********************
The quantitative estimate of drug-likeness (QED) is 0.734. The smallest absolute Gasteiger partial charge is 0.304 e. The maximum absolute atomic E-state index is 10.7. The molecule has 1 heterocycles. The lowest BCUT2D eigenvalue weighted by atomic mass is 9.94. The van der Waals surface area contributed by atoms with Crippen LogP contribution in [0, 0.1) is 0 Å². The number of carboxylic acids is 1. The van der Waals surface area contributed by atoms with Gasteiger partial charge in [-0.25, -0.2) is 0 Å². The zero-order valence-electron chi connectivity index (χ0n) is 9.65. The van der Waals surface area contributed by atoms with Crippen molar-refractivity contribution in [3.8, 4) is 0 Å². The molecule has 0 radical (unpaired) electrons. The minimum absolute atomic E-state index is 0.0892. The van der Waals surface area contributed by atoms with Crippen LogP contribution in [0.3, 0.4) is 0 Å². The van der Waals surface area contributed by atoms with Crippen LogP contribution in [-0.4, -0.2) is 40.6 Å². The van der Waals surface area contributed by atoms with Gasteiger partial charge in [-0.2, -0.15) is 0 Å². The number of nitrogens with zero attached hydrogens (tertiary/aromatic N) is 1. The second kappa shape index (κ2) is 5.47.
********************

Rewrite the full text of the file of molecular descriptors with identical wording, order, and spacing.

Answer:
The quantitative estimate of drug-likeness (QED) is 0.734. The smallest absolute Gasteiger partial charge is 0.304 e. The maximum absolute atomic E-state index is 10.7. The molecule has 1 heterocycles. The lowest BCUT2D eigenvalue weighted by atomic mass is 9.94. The van der Waals surface area contributed by atoms with Crippen LogP contribution in [0, 0.1) is 0 Å². The number of carboxylic acids is 1. The van der Waals surface area contributed by atoms with Gasteiger partial charge in [-0.25, -0.2) is 0 Å². The zero-order valence-electron chi connectivity index (χ0n) is 9.65. The van der Waals surface area contributed by atoms with Crippen molar-refractivity contribution in [3.8, 4) is 0 Å². The molecule has 0 radical (unpaired) electrons. The minimum absolute atomic E-state index is 0.0892. The van der Waals surface area contributed by atoms with Crippen LogP contribution in [0.3, 0.4) is 0 Å². The van der Waals surface area contributed by atoms with Crippen LogP contribution in [-0.4, -0.2) is 40.6 Å². The van der Waals surface area contributed by atoms with Gasteiger partial charge in [-0.2, -0.15) is 0 Å². The number of nitrogens with zero attached hydrogens (tertiary/aromatic N) is 1. The second kappa shape index (κ2) is 5.47.